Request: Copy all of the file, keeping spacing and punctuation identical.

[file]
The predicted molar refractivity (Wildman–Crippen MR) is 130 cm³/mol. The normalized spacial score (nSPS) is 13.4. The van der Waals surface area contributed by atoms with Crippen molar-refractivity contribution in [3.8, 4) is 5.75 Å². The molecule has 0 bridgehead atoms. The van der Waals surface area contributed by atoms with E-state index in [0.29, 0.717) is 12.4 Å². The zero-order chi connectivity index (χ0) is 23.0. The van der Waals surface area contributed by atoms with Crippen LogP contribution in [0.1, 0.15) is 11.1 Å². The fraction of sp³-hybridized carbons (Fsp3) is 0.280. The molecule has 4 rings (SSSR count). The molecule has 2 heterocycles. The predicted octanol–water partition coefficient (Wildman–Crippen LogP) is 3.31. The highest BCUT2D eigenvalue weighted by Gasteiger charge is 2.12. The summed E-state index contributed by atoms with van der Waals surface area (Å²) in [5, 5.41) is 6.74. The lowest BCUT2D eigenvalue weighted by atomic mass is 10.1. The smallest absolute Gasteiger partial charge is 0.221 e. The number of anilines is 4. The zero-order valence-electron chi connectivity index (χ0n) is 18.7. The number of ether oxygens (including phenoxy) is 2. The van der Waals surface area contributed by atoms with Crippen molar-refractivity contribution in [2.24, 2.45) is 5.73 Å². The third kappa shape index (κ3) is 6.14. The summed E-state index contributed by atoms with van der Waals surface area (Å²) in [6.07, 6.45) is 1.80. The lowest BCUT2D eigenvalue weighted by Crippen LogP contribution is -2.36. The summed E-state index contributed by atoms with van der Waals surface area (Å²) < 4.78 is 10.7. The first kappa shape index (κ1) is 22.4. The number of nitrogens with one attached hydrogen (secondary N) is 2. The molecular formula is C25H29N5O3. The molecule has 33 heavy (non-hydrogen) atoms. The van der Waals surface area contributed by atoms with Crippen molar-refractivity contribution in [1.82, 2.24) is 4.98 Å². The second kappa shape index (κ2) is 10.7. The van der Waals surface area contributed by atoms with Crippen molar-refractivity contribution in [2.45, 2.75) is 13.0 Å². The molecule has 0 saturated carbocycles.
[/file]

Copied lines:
The predicted molar refractivity (Wildman–Crippen MR) is 130 cm³/mol. The normalized spacial score (nSPS) is 13.4. The van der Waals surface area contributed by atoms with Crippen molar-refractivity contribution in [3.8, 4) is 5.75 Å². The molecule has 0 bridgehead atoms. The van der Waals surface area contributed by atoms with E-state index in [0.29, 0.717) is 12.4 Å². The zero-order chi connectivity index (χ0) is 23.0. The van der Waals surface area contributed by atoms with Crippen LogP contribution in [0.1, 0.15) is 11.1 Å². The fraction of sp³-hybridized carbons (Fsp3) is 0.280. The molecule has 4 rings (SSSR count). The molecule has 2 heterocycles. The predicted octanol–water partition coefficient (Wildman–Crippen LogP) is 3.31. The highest BCUT2D eigenvalue weighted by Gasteiger charge is 2.12. The summed E-state index contributed by atoms with van der Waals surface area (Å²) in [5, 5.41) is 6.74. The lowest BCUT2D eigenvalue weighted by atomic mass is 10.1. The smallest absolute Gasteiger partial charge is 0.221 e. The number of anilines is 4. The zero-order valence-electron chi connectivity index (χ0n) is 18.7. The number of ether oxygens (including phenoxy) is 2. The van der Waals surface area contributed by atoms with Crippen molar-refractivity contribution in [2.24, 2.45) is 5.73 Å². The third kappa shape index (κ3) is 6.14. The summed E-state index contributed by atoms with van der Waals surface area (Å²) in [6.07, 6.45) is 1.80. The lowest BCUT2D eigenvalue weighted by Crippen LogP contribution is -2.36. The summed E-state index contributed by atoms with van der Waals surface area (Å²) < 4.78 is 10.7. The first kappa shape index (κ1) is 22.4. The number of nitrogens with one attached hydrogen (secondary N) is 2. The molecular formula is C25H29N5O3. The molecule has 33 heavy (non-hydrogen) atoms. The van der Waals surface area contributed by atoms with Crippen molar-refractivity contribution in [1.82, 2.24) is 4.98 Å². The second kappa shape index (κ2) is 10.7. The van der Waals surface area contributed by atoms with Crippen molar-refractivity contribution in [2.45, 2.75) is 13.0 Å². The molecule has 0 saturated carbocycles.